MD MPJI-Cr 4:17.4 Homicide — First Degree Premeditated MURDER, SECOND DEGREE SPECIFIC INTENT MURDER, AND VOLUNTARY MANSLAUGHTER (HOT BLOODED RESPONSE TO LEGALLY ADEQUATE PROVOCATION)

MD MPJI-Cr 4:17.4 Homicide — First Degree Premeditated MURDER, SECOND DEGREE SPECIFIC INTENT MURDER, AND VOLUNTARY MANSLAUGHTER (HOT BLOODED RESPONSE TO LEGALLY ADEQUATE PROVOCATION)

State: Maryland

Maryland Pattern Jury Instructions-Criminal (MPJI-Cr)

4:17.4 Homicide — First Degree Premeditated MURDER, SECOND DEGREE SPECIFIC INTENT MURDER, AND VOLUNTARY MANSLAUGHTER (HOT BLOODED RESPONSE TO LEGALLY ADEQUATE PROVOCATION)

The defendant is charged with the crime of murder. This charge includes first degree murder, second degree murder, and voluntary manslaughter.

A
 FIRST DEGREE MURDER

First degree murder is the intentional killing of another person with willfulness, deliberation, and premeditation. In order to convict the defendant of first degree murder, the State must prove:

(1) that the defendant caused the death of (name);
(2) that the killing was willful, deliberate, and premeditated; and
(3) that there were no mitigating circumstances.

Willful means that the defendant actually intended to kill (name). Deliberate means that the defendant was conscious of the intent to kill. Premeditated means that the defendant thought about the killing and that there was enough time before the killing, though it may only have been brief, for the defendant to consider the decision whether or not to kill and enough time to weigh the reasons for and against the choice. The premeditated intent to kill must be formed before the killing.

B 
SECOND DEGREE MURDER

Second degree murder is the killing of another person with either the intent to kill or the intent to inflict such serious bodily harm that death would be the likely result. Second degree murder does not require premeditation or deliberation. In order to convict the defendant of second degree murder, the State must prove:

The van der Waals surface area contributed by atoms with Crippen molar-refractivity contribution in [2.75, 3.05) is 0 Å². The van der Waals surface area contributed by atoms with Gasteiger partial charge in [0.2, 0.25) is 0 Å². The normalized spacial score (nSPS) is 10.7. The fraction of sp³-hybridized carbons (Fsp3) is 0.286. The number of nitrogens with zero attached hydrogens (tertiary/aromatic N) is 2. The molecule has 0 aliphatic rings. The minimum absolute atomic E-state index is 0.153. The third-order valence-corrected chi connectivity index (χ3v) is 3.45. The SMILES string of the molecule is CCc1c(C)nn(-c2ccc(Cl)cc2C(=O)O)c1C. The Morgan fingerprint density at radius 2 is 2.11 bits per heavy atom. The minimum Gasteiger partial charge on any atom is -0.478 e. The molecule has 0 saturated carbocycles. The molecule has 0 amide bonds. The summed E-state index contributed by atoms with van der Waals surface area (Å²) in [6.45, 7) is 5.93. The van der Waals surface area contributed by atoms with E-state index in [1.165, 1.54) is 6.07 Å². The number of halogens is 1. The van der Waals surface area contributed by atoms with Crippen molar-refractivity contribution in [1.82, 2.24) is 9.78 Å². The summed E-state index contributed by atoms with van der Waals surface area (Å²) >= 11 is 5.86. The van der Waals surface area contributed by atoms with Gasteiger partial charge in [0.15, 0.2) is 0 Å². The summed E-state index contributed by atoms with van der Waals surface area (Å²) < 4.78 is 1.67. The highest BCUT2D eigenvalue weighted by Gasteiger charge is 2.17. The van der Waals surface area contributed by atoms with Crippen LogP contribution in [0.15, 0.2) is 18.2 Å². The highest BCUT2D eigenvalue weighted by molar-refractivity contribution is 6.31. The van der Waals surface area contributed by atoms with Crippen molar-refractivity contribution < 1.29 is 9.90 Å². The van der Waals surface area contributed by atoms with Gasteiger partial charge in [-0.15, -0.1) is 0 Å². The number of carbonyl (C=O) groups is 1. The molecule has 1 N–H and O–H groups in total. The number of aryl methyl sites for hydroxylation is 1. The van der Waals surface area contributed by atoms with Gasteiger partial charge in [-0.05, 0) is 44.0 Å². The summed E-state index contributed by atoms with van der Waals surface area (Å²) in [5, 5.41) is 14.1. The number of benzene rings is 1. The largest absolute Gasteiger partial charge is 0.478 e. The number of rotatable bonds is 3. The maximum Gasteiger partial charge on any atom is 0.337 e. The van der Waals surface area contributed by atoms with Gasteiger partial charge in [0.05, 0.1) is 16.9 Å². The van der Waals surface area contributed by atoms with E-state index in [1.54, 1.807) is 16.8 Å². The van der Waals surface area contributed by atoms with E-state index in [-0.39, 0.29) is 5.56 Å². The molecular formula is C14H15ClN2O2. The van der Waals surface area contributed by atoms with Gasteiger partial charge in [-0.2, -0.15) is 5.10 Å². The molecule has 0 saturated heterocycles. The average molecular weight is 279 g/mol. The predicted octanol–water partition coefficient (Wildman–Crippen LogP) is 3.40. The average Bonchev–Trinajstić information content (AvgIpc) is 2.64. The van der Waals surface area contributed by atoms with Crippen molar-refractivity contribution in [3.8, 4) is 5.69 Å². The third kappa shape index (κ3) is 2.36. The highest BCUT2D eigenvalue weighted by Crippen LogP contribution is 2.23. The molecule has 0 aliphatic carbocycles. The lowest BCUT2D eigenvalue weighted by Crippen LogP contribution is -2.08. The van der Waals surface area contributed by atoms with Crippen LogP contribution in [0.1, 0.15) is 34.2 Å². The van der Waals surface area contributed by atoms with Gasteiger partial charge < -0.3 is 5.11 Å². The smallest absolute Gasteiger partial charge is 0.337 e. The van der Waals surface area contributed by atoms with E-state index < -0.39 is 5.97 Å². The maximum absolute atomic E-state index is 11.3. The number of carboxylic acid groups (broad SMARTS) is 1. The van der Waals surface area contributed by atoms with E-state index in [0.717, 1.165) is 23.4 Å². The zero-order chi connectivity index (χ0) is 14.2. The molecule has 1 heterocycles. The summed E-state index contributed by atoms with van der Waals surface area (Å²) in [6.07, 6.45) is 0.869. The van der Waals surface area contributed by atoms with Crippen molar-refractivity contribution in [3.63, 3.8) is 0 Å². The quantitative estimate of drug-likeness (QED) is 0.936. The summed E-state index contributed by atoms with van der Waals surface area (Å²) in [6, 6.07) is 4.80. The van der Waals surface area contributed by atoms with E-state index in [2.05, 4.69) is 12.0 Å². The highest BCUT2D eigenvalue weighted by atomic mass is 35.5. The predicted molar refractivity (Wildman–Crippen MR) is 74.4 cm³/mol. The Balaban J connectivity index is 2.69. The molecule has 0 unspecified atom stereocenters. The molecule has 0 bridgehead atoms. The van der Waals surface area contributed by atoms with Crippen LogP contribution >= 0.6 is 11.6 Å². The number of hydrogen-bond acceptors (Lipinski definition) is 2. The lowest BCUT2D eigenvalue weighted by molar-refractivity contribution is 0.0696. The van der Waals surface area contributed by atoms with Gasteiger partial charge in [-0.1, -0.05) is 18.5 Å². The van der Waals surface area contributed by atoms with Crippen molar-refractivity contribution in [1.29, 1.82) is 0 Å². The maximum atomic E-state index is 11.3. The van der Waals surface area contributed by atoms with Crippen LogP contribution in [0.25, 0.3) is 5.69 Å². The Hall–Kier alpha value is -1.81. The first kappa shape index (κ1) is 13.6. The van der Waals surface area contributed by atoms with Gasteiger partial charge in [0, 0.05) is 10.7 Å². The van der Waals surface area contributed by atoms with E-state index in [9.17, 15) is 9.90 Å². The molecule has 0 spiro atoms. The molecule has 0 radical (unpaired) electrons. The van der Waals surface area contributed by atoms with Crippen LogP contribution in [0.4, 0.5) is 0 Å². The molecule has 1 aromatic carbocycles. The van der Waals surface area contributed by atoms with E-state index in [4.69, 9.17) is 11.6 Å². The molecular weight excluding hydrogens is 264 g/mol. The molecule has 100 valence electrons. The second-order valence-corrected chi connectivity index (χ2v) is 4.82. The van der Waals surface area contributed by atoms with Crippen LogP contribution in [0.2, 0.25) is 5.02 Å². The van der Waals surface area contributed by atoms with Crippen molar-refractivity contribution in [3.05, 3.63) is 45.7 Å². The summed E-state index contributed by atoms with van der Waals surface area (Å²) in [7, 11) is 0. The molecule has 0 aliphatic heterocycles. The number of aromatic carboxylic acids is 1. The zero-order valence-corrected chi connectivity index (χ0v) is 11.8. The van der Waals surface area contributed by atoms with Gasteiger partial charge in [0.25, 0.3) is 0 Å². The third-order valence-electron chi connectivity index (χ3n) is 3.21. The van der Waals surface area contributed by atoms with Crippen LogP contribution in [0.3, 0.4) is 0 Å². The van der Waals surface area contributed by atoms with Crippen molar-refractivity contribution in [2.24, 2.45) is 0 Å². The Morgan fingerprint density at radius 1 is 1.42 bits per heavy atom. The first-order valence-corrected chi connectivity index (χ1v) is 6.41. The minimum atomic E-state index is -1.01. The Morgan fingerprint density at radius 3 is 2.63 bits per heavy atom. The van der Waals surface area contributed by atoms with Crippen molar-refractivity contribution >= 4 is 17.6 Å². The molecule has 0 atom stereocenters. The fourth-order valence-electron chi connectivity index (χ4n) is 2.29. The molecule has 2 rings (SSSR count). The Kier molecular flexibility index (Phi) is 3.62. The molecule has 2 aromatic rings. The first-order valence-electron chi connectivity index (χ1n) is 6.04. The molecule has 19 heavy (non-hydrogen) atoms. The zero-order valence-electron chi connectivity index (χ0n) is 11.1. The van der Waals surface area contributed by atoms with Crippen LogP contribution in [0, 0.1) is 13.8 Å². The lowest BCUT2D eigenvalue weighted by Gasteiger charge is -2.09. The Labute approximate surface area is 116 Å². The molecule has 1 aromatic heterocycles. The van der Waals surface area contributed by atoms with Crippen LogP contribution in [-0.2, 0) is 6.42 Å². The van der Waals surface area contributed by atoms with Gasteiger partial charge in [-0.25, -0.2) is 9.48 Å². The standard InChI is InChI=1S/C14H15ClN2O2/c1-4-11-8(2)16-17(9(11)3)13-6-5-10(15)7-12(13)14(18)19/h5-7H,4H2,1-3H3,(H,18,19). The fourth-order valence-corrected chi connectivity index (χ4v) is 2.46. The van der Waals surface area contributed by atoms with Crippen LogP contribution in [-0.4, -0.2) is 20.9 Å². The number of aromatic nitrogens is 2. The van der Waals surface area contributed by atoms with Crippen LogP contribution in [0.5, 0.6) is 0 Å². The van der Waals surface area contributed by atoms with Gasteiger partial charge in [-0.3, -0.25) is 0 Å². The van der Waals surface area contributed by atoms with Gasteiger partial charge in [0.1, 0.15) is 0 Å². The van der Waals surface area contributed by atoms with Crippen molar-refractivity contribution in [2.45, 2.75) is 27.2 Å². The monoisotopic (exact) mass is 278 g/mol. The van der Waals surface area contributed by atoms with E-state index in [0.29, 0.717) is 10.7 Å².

(1) that the defendant caused the death of (name);
(2) that the defendant engaged in the deadly conduct either with the intent to kill or with the intent to inflict such serious bodily harm that death would be the likely result; and
(3) that there were no mitigating circumstances.

C 
VOLUNTARY MANSLAUGHTER 
(HOT BLOODED RESPONSE TO 
LEGALLY ADEQUATE PROVOCATION)

Voluntary manslaughter is an intentional killing, which would be murder, but is not murder because the defendant acted in hot blooded response to legally adequate provocation. This does not result in a verdict of not guilty, but rather reduces the level of guilt from murder to manslaughter.

You have heard evidence that the defendant killed (name) in hot blooded response to legally adequate provocation. In order to convict the defendant of murder, the State must prove that the defendant did not act in hot blooded response to legally adequate provocation. If the defendant did act in hot blooded response to legally adequate provocation, the verdict should be guilty of voluntary manslaughter and not guilty of murder.

Killing in hot blooded response to legally adequate provocation is a mitigating circumstance. In order for this mitigating circumstance to exist in this case, the following five factors must be present:

(1) the defendant reacted to something in a hot blooded rage, that is, the defendant actually became enraged;
(2) the rage was caused by something the law recognizes as legally adequate provocation, that is, something that would cause a reasonable person to become enraged enough to kill or inflict serious bodily harm. The only act that you can find to be adequate provocation under the evidence in this case is [a battery by the victim upon the defendant] [a fight between the victim and the defendant] [an unlawful warrantless arrest of the defendant by the victim, which the defendant knew or reasonably believed was unlawful];
(3) the defendant was still enraged when [he] [she] killed the victim, that is, the defendant’s rage had not cooled by the time of the killing;
(4) there was not enough time between the provocation and the killing for a reasonable person’s rage to cool; and
(5) the victim was the person who provoked the rage.

In order to convict the defendant of murder, the State must prove that the mitigating circumstance of hot blooded provocation was not present in this case. This means that the State must persuade you, beyond a reasonable doubt, that at least one of the five factors was absent. If the State has failed to persuade you that at least one of the five factors was absent, you cannot find the defendant guilty of murder, but may find the defendant guilty of voluntary manslaughter.

In order to convict the defendant of murder, the State must prove that the defendant did not act in hot blooded response to legally adequate provocation. If the defendant did act in hot blooded response to legally adequate provocation, the verdict should be guilty of voluntary manslaughter and not guilty of murder.

By | 2015-06-12T12:25:12+00:00 June 12th, 2015|Comments Off on MD MPJI-Cr 4:17.4 Homicide — First Degree Premeditated MURDER, SECOND DEGREE SPECIFIC INTENT MURDER, AND VOLUNTARY MANSLAUGHTER (HOT BLOODED RESPONSE TO LEGALLY ADEQUATE PROVOCATION)